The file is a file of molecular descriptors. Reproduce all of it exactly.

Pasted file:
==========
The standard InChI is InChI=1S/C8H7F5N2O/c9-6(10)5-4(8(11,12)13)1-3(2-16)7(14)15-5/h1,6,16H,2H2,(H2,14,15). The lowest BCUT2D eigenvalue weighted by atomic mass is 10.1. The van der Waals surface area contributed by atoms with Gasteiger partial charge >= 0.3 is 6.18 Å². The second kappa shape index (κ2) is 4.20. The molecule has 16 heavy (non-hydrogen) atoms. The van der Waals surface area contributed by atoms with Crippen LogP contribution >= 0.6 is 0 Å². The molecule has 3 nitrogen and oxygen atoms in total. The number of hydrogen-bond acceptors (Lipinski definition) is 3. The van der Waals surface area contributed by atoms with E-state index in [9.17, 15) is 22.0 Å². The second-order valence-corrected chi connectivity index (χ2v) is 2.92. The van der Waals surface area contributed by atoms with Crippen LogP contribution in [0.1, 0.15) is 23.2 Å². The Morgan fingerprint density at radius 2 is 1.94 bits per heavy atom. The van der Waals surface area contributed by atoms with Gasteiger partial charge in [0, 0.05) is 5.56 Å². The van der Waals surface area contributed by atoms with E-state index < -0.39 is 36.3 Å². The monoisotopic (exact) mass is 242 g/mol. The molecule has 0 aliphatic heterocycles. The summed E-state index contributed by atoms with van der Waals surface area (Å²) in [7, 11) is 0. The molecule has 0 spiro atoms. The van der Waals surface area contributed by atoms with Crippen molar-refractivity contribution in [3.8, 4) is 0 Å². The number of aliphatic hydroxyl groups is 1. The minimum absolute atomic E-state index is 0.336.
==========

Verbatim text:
The standard InChI is InChI=1S/C8H7F5N2O/c9-6(10)5-4(8(11,12)13)1-3(2-16)7(14)15-5/h1,6,16H,2H2,(H2,14,15). The lowest BCUT2D eigenvalue weighted by atomic mass is 10.1. The van der Waals surface area contributed by atoms with Gasteiger partial charge >= 0.3 is 6.18 Å². The second kappa shape index (κ2) is 4.20. The molecule has 16 heavy (non-hydrogen) atoms. The van der Waals surface area contributed by atoms with Crippen LogP contribution >= 0.6 is 0 Å². The molecule has 3 nitrogen and oxygen atoms in total. The number of hydrogen-bond acceptors (Lipinski definition) is 3. The van der Waals surface area contributed by atoms with E-state index in [9.17, 15) is 22.0 Å². The second-order valence-corrected chi connectivity index (χ2v) is 2.92. The van der Waals surface area contributed by atoms with Crippen LogP contribution in [0.1, 0.15) is 23.2 Å². The Morgan fingerprint density at radius 2 is 1.94 bits per heavy atom. The van der Waals surface area contributed by atoms with Gasteiger partial charge in [0, 0.05) is 5.56 Å². The van der Waals surface area contributed by atoms with E-state index < -0.39 is 36.3 Å². The monoisotopic (exact) mass is 242 g/mol. The molecule has 0 aliphatic heterocycles. The summed E-state index contributed by atoms with van der Waals surface area (Å²) in [7, 11) is 0. The molecule has 0 spiro atoms. The van der Waals surface area contributed by atoms with Crippen molar-refractivity contribution in [3.8, 4) is 0 Å². The number of aliphatic hydroxyl groups is 1. The minimum absolute atomic E-state index is 0.336.